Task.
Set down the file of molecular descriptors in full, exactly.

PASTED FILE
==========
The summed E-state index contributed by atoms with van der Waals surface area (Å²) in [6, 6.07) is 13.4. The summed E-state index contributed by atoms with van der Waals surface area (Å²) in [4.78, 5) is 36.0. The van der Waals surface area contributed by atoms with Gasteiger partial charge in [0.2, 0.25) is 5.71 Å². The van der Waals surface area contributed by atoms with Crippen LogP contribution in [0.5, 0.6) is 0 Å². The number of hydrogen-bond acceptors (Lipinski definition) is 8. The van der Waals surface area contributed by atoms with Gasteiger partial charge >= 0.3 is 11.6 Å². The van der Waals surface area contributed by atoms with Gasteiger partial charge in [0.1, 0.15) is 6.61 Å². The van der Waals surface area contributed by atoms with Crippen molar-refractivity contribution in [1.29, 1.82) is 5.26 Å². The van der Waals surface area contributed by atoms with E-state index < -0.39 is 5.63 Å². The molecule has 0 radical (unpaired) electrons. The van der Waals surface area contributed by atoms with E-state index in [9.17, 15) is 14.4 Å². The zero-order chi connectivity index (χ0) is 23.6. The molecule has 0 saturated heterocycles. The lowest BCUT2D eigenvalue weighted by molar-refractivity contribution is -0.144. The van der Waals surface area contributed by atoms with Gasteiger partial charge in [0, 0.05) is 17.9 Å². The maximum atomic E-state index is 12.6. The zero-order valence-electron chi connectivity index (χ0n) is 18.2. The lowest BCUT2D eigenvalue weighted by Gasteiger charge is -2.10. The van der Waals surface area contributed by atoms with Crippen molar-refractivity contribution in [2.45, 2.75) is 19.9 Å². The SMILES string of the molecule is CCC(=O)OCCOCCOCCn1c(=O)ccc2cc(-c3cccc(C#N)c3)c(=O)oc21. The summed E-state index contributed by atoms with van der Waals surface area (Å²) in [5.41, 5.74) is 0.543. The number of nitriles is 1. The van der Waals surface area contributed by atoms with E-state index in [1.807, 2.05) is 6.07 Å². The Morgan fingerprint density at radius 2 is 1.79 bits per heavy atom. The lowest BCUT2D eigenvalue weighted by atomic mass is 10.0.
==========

The summed E-state index contributed by atoms with van der Waals surface area (Å²) in [6, 6.07) is 13.4. The summed E-state index contributed by atoms with van der Waals surface area (Å²) in [4.78, 5) is 36.0. The van der Waals surface area contributed by atoms with Gasteiger partial charge in [0.2, 0.25) is 5.71 Å². The van der Waals surface area contributed by atoms with Crippen LogP contribution in [0.5, 0.6) is 0 Å². The number of hydrogen-bond acceptors (Lipinski definition) is 8. The van der Waals surface area contributed by atoms with Gasteiger partial charge >= 0.3 is 11.6 Å². The van der Waals surface area contributed by atoms with Gasteiger partial charge in [0.1, 0.15) is 6.61 Å². The van der Waals surface area contributed by atoms with Crippen molar-refractivity contribution in [1.29, 1.82) is 5.26 Å². The van der Waals surface area contributed by atoms with E-state index < -0.39 is 5.63 Å². The molecule has 0 radical (unpaired) electrons. The van der Waals surface area contributed by atoms with E-state index in [9.17, 15) is 14.4 Å². The zero-order chi connectivity index (χ0) is 23.6. The molecule has 0 saturated heterocycles. The lowest BCUT2D eigenvalue weighted by molar-refractivity contribution is -0.144. The van der Waals surface area contributed by atoms with Gasteiger partial charge in [0, 0.05) is 17.9 Å². The maximum atomic E-state index is 12.6. The zero-order valence-electron chi connectivity index (χ0n) is 18.2. The lowest BCUT2D eigenvalue weighted by Gasteiger charge is -2.10. The van der Waals surface area contributed by atoms with Crippen molar-refractivity contribution in [2.45, 2.75) is 19.9 Å². The SMILES string of the molecule is CCC(=O)OCCOCCOCCn1c(=O)ccc2cc(-c3cccc(C#N)c3)c(=O)oc21. The summed E-state index contributed by atoms with van der Waals surface area (Å²) in [5.41, 5.74) is 0.543. The number of nitriles is 1. The van der Waals surface area contributed by atoms with E-state index in [1.807, 2.05) is 6.07 Å². The Morgan fingerprint density at radius 2 is 1.79 bits per heavy atom. The lowest BCUT2D eigenvalue weighted by atomic mass is 10.0.